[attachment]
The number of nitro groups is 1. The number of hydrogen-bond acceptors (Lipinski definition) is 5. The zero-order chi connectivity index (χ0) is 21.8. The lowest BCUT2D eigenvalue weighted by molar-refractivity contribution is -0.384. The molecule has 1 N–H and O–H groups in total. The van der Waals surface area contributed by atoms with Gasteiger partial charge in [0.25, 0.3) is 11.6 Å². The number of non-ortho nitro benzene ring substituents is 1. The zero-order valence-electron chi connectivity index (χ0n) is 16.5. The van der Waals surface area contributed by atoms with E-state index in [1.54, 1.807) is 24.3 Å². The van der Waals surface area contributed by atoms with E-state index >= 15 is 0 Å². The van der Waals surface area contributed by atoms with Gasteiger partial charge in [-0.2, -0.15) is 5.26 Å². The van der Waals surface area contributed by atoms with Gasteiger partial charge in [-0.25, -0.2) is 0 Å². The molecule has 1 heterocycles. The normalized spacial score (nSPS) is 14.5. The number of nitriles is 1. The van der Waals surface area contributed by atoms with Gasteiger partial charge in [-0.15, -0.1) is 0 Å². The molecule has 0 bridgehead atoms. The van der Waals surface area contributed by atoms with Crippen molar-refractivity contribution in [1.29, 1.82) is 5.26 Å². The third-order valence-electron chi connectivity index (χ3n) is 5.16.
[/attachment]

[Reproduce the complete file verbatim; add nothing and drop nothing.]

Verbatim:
The number of nitro groups is 1. The number of hydrogen-bond acceptors (Lipinski definition) is 5. The zero-order chi connectivity index (χ0) is 21.8. The lowest BCUT2D eigenvalue weighted by molar-refractivity contribution is -0.384. The molecule has 1 N–H and O–H groups in total. The van der Waals surface area contributed by atoms with Gasteiger partial charge in [0.25, 0.3) is 11.6 Å². The number of non-ortho nitro benzene ring substituents is 1. The zero-order valence-electron chi connectivity index (χ0n) is 16.5. The van der Waals surface area contributed by atoms with E-state index in [1.54, 1.807) is 24.3 Å². The van der Waals surface area contributed by atoms with E-state index >= 15 is 0 Å². The van der Waals surface area contributed by atoms with Gasteiger partial charge in [-0.2, -0.15) is 5.26 Å². The van der Waals surface area contributed by atoms with Gasteiger partial charge in [-0.25, -0.2) is 0 Å². The molecule has 1 heterocycles. The normalized spacial score (nSPS) is 14.5. The number of nitriles is 1. The van der Waals surface area contributed by atoms with Gasteiger partial charge in [-0.15, -0.1) is 0 Å². The molecule has 0 bridgehead atoms. The van der Waals surface area contributed by atoms with Crippen molar-refractivity contribution in [1.29, 1.82) is 5.26 Å². The third-order valence-electron chi connectivity index (χ3n) is 5.16.